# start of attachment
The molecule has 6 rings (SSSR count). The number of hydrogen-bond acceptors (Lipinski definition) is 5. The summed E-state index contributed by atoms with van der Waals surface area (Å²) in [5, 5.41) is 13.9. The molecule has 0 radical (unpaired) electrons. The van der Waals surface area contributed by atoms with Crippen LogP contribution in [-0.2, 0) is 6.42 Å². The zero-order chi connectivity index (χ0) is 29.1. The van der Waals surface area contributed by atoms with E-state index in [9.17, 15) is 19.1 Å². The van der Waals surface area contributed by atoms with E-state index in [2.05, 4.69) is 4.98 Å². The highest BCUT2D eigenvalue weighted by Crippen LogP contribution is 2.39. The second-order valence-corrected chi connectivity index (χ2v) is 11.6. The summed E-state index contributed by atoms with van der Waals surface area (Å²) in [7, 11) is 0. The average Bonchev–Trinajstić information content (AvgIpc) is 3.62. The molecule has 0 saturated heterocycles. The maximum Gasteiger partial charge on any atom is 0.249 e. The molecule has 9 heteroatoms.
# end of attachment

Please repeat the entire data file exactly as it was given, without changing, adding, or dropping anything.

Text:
The molecule has 6 rings (SSSR count). The number of hydrogen-bond acceptors (Lipinski definition) is 5. The summed E-state index contributed by atoms with van der Waals surface area (Å²) in [5, 5.41) is 13.9. The molecule has 0 radical (unpaired) electrons. The van der Waals surface area contributed by atoms with Crippen LogP contribution in [-0.2, 0) is 6.42 Å². The zero-order chi connectivity index (χ0) is 29.1. The van der Waals surface area contributed by atoms with E-state index in [9.17, 15) is 19.1 Å². The van der Waals surface area contributed by atoms with E-state index in [2.05, 4.69) is 4.98 Å². The highest BCUT2D eigenvalue weighted by Crippen LogP contribution is 2.39. The second-order valence-corrected chi connectivity index (χ2v) is 11.6. The summed E-state index contributed by atoms with van der Waals surface area (Å²) in [7, 11) is 0. The average Bonchev–Trinajstić information content (AvgIpc) is 3.62. The molecule has 0 saturated heterocycles. The maximum Gasteiger partial charge on any atom is 0.249 e. The molecule has 9 heteroatoms.